Have you ever seen the movie The Party with Peter Sellers? The first scene is priceless. Sellers plays an actor who is shot in a war scene; he subverts the script by refusing to die. His endless death struggles get so annoying that even the men on his side turn and shoot him.   The […]

Demystifying the Synopsis

A synopsis is a larger version of the book jacket blurb you see on the back of most paperbacks in the bookstore. You write a synopsis for the same reason: to sell a story idea to a publisher and ultimately to a reader. It is an in-depth summary of the entire book that weaves in […]

How We Will Tell Stories in the Future

In the early 1400s, when Lady Vivianne, the Baroness Von Grunwald (hero of my latest book, The Last Summoner) lived, one of the largest libraries in Europe was at the University of Cambridge; it held an impressive list of 122 books (that library currently houses over 7 million books). Books were a work of art […]

Why You Want to Go To A Writer’s Convention

A short while ago I attended (and participated as panelist and guest author) at the World Fantasy Convention in Toronto. And I was all jazzed about it! Why?… Well, let me tell you why… If you haven’t yet attended a writer’s conference or convention, it’s high time you did. Because, not only are you missing […]

Finding the Write Time and Place

  Look and you will find it—what is unsought will go undetected —Sophocles   Finding the Right Time and Place to Write During a time when I had a demanding job as an scientist with an environmental consulting job, was a devoted wife and mother and community volunteer, I wrote and successfully marketed five books, […]

Should You Judge a Book by its Cover?

Most readers—me included—will pick a book off the bookstore shelf because its cover interests us: the title intrigues; the cover illustration attracts; the author’s name is one we trust. If you don’t know the author of the book, the nature—and implied promise—of the cover becomes even more important. If the book does not deliver on […]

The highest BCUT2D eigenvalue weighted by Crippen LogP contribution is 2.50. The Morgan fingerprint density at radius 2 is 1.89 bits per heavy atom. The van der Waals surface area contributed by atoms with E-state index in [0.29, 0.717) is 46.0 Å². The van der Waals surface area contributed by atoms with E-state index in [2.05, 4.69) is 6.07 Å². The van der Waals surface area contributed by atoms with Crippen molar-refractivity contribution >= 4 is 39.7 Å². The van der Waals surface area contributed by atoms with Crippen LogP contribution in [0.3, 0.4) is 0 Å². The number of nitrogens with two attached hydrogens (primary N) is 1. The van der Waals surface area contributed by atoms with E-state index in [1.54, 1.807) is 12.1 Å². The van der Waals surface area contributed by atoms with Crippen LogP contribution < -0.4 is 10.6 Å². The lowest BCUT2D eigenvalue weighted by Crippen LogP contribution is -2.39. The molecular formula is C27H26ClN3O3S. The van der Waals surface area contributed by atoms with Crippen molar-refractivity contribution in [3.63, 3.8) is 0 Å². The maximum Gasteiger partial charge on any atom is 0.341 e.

Using the Subtext of Body Language in Storytelling

Kinesics is the study of “body language”, which explores how movements and gestures project a person’s hidden thoughts. Blushing is an obvious reaction. But more subtle ones can be used. When body language contradicts verbal expression, tension, conflict and interesting scenarios increase. This is a great opportunity for writers. According to Janet Lee Carey, author […]

The Martian Chronicles and Other Metaphors

They came because they were afraid or unafraid, happy or unhappy. There was a reason for each man. They were coming to find something or get something, or to dig up something or bury something. They were coming with small dreams or big dreams or none at all —Ray Bradbury, The Martian Chronicles When I […]

What Genre Are You Writing … And Marketing?

Our multiplex world of discerning consumers is getting used to having what they consume laid out clearly and categorized. Literature is no different. Since the time of the ancient Greeks, when Aristotle proclaimed in his Poetics that poetry could be categorized into many “species”, critics have endeavored to label art to help the “commoner” interpret […]

The Careful Writer: Some Notes on Composition

During my recent reread of Strunk and White’s “The Elements of Style”, this little book yielded more good advice that I wish to share with you. “The shape of our language is not rigid,” they tell us. “We have no lawgiver whose word is final.” This is because language is fluid and ever-evolving as the […]